On Wednesday afternoon, closing in on 5:00, the first load of coal was loaded at Conuma Coal’s Brule site.
The plan was to ship the first truck on Monday, but that proved to be just a little too optimistic for the newly minted mine owners, coming just ten days after the papers were signed for the company to take over Walter Canada’s assets.
Indeed, says Mark Bartkoski, the president of the newly formed company, it is so quick, that all the permits have not even been transferred over. “We did something a little different here,” says Bartkoski. “Any time you buy something, you make an offer on it, then you have to go through closing. If you buy a house, that’s a month, two months to close.
“When you buy a coal company it’s anywhere from two to four months to transfer all the permits and equipment. We didn’t want to wait two to four months. From a business standpoint, that was going to cost us money, and we want to be a blessing to the community. We can’t be a blessing if we can’t get the hiring process started.”
So, says Bartkoski, the company did something that he has not ever seen in his 35 plus years in the mining industry. “We did something really different. We said ‘how about we buy all this stuff at closing, but we want Walter to continue to have the mining rights, and we’ll be a contract miner for Walter Canada, and we’ll do that until the permits get transferred.’”
This means, says Bartkoski, the company can start hiring people and putting them to work immediately.
Indeed by September 16, when the company had an information meeting, they had already hired 30 people. “A lot of the praise goes to the Crown and the agencies and the communities,” says Bartkoski. “Everybody helped out. Everybody said let’s not lose sight of the faces. Let’s not lose sight of the community. Everybody worked really hard.”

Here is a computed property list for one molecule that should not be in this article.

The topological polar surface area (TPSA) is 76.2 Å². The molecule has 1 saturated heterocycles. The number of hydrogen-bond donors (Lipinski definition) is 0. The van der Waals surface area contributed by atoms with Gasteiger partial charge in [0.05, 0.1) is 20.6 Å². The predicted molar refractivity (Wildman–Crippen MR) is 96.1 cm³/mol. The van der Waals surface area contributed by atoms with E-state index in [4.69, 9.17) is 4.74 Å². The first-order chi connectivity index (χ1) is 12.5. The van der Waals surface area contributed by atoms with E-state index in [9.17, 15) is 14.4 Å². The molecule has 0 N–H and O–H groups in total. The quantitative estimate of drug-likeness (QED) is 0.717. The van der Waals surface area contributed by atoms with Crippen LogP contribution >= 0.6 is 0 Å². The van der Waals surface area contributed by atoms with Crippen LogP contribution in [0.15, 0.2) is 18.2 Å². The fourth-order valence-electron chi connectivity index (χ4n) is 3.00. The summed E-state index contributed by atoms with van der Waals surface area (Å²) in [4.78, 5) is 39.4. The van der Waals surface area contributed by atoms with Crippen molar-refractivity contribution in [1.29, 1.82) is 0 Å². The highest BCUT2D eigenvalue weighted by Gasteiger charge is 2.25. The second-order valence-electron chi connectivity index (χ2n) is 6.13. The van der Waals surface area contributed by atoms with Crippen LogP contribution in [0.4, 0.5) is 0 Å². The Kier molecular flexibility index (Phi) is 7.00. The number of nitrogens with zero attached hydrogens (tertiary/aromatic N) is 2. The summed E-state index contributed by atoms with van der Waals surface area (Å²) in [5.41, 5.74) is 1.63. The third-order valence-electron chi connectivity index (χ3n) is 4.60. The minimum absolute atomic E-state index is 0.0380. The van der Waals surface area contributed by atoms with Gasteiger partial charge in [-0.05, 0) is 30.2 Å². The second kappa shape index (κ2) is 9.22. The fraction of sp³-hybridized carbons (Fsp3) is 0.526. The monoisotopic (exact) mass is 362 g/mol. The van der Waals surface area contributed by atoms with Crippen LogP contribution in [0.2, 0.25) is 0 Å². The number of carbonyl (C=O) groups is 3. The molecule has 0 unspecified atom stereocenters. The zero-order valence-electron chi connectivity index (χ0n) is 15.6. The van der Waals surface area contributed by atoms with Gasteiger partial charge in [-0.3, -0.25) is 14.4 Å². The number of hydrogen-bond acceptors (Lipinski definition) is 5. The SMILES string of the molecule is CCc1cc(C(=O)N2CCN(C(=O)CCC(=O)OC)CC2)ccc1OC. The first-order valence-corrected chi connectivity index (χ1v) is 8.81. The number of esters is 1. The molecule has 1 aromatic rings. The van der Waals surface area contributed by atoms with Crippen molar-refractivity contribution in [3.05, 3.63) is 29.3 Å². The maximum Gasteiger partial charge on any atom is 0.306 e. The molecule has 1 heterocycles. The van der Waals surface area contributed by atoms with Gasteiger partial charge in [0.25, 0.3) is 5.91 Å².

While the company missed its Monday ship date, the whole thing is moving at a nearly surreal pace.
For people familiar with Walter’s operations, the new face of the company may look an awful lot like the old face. Al Kangas will be acting as General Manager for Conuma, a position similar to what he was doing for Walter. And most of the local management team has also been retained.
Old faces, new environment
“These guys know how to make a mine run at the bottom side of the market,” says Kangas. “A lot of people in town have gone through a number of closures of the mines up here. There isn’t one mine yet that has lasted through the bottom side of the market. Our intention is to get these mines up and running, and they’re going to run when the market is down next time.”
This is because, says Bartkoski, they are planning on running the mines as if they are in a down market, even if the price of coal skyrockets as it has in the last few months.
As of last week, the price of premium hard met coal had hit US$180/tonne, more than doubling the price at the start of the year. While this price spike has motivated Conuma to move into the market a lot faster than they were originally planning, they are going to be running a very tight ship.
The most obvious change? Staffing. When Walter shut the Wolverine mine down, 415 people lost their jobs.
Once the mine comes back online, that number will be 180 people. That’s fewer than half the number of employees returning.
Over at Brule, they had 250 employees working when it shut down. Conuma plans to operate that mine with 170 people.
But, while the number of employees will be significantly reduced, Kangas says the production should be able to stay the same.
This will be due to a few major changes in how things are done. One of the biggest changes, says Ken McCoy CEO and Co-founder of ERP Compliant Fuels and one of the co-owners of Conuma, will be the fact that Conuma is coming into the market with very little debt. “I’m not saying we’re that much better at coal mining than Walter, but we don’t have the debt,” he says. “We did a graph. When Walter bought this property, they bought it right at the very top of the market. They paid over $3-billion for it, and as soon as they bought it, it started going down, down, down. If you look at the graph, we bought it right at what we think is the bottom. Now the market has turned up. In the last two months, the price of this coal has gone up significantly, which justifies us to come in and open these coal mines up.”
McCoy says the original plan was to treat the mines as a longer-term investment. “Six months ago, when we first started looking at it, we thought we’d probably buy it and just sit on it and wait for the markets to come back, but in the last two months, it’s hit the floor and it’s coming up nicely.”
On the operations side, says McCoy, one of the big changes will be cast blasting.
Cast blasting is a technique designed to reduce the quantity of waste material that needs to be handled. According to a report by Dyno Nobel, cast blasting “utilizes the explosive energy to cast a portion of the overburden into the spoil pile without the need for subsequent handling.”
While the technique reduces the cost of removing the overburden, it can also lead to more coal loss if used improperly.